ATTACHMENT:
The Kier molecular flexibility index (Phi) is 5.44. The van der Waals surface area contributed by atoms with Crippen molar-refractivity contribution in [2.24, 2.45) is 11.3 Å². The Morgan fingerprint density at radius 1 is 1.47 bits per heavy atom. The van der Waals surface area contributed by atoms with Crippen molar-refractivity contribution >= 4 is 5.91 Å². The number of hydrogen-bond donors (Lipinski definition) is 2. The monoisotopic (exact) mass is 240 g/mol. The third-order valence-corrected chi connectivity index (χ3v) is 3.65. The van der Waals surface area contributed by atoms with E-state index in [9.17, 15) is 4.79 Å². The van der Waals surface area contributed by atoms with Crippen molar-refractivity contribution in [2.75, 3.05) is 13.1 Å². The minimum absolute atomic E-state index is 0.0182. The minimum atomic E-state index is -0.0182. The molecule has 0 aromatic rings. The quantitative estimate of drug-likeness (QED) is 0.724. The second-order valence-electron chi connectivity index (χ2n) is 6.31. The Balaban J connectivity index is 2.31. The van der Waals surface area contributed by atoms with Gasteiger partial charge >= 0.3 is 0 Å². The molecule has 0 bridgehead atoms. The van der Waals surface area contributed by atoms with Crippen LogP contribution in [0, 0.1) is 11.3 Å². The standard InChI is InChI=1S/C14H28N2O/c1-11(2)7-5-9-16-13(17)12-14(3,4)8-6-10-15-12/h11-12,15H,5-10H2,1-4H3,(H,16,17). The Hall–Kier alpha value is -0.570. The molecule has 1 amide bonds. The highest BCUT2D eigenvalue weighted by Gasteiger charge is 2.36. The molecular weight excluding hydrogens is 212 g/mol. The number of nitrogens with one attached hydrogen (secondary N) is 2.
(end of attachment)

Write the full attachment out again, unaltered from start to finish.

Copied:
The Kier molecular flexibility index (Phi) is 5.44. The van der Waals surface area contributed by atoms with Crippen molar-refractivity contribution in [2.24, 2.45) is 11.3 Å². The Morgan fingerprint density at radius 1 is 1.47 bits per heavy atom. The van der Waals surface area contributed by atoms with Crippen molar-refractivity contribution >= 4 is 5.91 Å². The number of hydrogen-bond donors (Lipinski definition) is 2. The monoisotopic (exact) mass is 240 g/mol. The third-order valence-corrected chi connectivity index (χ3v) is 3.65. The van der Waals surface area contributed by atoms with E-state index in [9.17, 15) is 4.79 Å². The van der Waals surface area contributed by atoms with Crippen molar-refractivity contribution in [2.75, 3.05) is 13.1 Å². The minimum absolute atomic E-state index is 0.0182. The minimum atomic E-state index is -0.0182. The molecule has 0 aromatic rings. The quantitative estimate of drug-likeness (QED) is 0.724. The second-order valence-electron chi connectivity index (χ2n) is 6.31. The Balaban J connectivity index is 2.31. The van der Waals surface area contributed by atoms with Gasteiger partial charge >= 0.3 is 0 Å². The molecule has 0 bridgehead atoms. The van der Waals surface area contributed by atoms with Crippen LogP contribution in [0, 0.1) is 11.3 Å². The standard InChI is InChI=1S/C14H28N2O/c1-11(2)7-5-9-16-13(17)12-14(3,4)8-6-10-15-12/h11-12,15H,5-10H2,1-4H3,(H,16,17). The Hall–Kier alpha value is -0.570. The molecule has 1 amide bonds. The highest BCUT2D eigenvalue weighted by Gasteiger charge is 2.36. The molecular weight excluding hydrogens is 212 g/mol. The number of nitrogens with one attached hydrogen (secondary N) is 2.